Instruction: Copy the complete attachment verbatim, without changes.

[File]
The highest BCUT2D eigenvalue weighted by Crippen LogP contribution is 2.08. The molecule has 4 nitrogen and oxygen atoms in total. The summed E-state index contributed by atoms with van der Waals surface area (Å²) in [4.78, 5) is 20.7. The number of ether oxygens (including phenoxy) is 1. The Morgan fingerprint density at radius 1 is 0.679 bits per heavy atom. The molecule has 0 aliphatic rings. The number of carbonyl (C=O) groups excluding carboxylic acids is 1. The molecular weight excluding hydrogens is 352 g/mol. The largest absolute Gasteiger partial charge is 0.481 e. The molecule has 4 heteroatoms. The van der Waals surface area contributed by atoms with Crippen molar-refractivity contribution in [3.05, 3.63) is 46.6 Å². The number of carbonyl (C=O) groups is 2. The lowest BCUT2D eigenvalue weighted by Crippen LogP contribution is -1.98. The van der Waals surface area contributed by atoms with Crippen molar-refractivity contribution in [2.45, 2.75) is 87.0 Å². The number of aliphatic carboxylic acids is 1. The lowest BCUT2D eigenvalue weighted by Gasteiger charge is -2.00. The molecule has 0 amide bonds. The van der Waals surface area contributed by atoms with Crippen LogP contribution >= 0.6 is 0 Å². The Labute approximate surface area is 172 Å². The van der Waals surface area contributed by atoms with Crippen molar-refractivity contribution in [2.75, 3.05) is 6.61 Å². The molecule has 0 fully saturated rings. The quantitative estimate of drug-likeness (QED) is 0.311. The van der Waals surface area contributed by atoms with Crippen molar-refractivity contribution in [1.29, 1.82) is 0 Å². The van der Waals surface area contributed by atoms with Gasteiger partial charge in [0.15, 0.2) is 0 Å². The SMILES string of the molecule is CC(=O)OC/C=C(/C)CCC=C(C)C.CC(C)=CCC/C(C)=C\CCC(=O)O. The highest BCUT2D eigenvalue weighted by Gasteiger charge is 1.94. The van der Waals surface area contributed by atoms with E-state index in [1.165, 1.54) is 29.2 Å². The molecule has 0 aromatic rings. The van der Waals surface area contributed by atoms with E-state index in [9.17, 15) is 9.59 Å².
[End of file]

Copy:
The highest BCUT2D eigenvalue weighted by Crippen LogP contribution is 2.08. The molecule has 4 nitrogen and oxygen atoms in total. The summed E-state index contributed by atoms with van der Waals surface area (Å²) in [4.78, 5) is 20.7. The number of ether oxygens (including phenoxy) is 1. The Morgan fingerprint density at radius 1 is 0.679 bits per heavy atom. The molecule has 0 aliphatic rings. The number of carbonyl (C=O) groups excluding carboxylic acids is 1. The molecular weight excluding hydrogens is 352 g/mol. The largest absolute Gasteiger partial charge is 0.481 e. The molecule has 4 heteroatoms. The van der Waals surface area contributed by atoms with Crippen molar-refractivity contribution in [3.05, 3.63) is 46.6 Å². The number of carbonyl (C=O) groups is 2. The lowest BCUT2D eigenvalue weighted by Crippen LogP contribution is -1.98. The van der Waals surface area contributed by atoms with Crippen molar-refractivity contribution in [2.45, 2.75) is 87.0 Å². The number of aliphatic carboxylic acids is 1. The lowest BCUT2D eigenvalue weighted by Gasteiger charge is -2.00. The molecule has 0 amide bonds. The van der Waals surface area contributed by atoms with Crippen LogP contribution >= 0.6 is 0 Å². The Labute approximate surface area is 172 Å². The van der Waals surface area contributed by atoms with Crippen molar-refractivity contribution in [2.75, 3.05) is 6.61 Å². The molecule has 0 fully saturated rings. The quantitative estimate of drug-likeness (QED) is 0.311. The van der Waals surface area contributed by atoms with Crippen molar-refractivity contribution in [1.29, 1.82) is 0 Å². The van der Waals surface area contributed by atoms with Gasteiger partial charge in [0.15, 0.2) is 0 Å². The SMILES string of the molecule is CC(=O)OC/C=C(/C)CCC=C(C)C.CC(C)=CCC/C(C)=C\CCC(=O)O. The highest BCUT2D eigenvalue weighted by Gasteiger charge is 1.94. The van der Waals surface area contributed by atoms with E-state index in [1.165, 1.54) is 29.2 Å². The molecule has 0 aromatic rings. The van der Waals surface area contributed by atoms with E-state index in [9.17, 15) is 9.59 Å².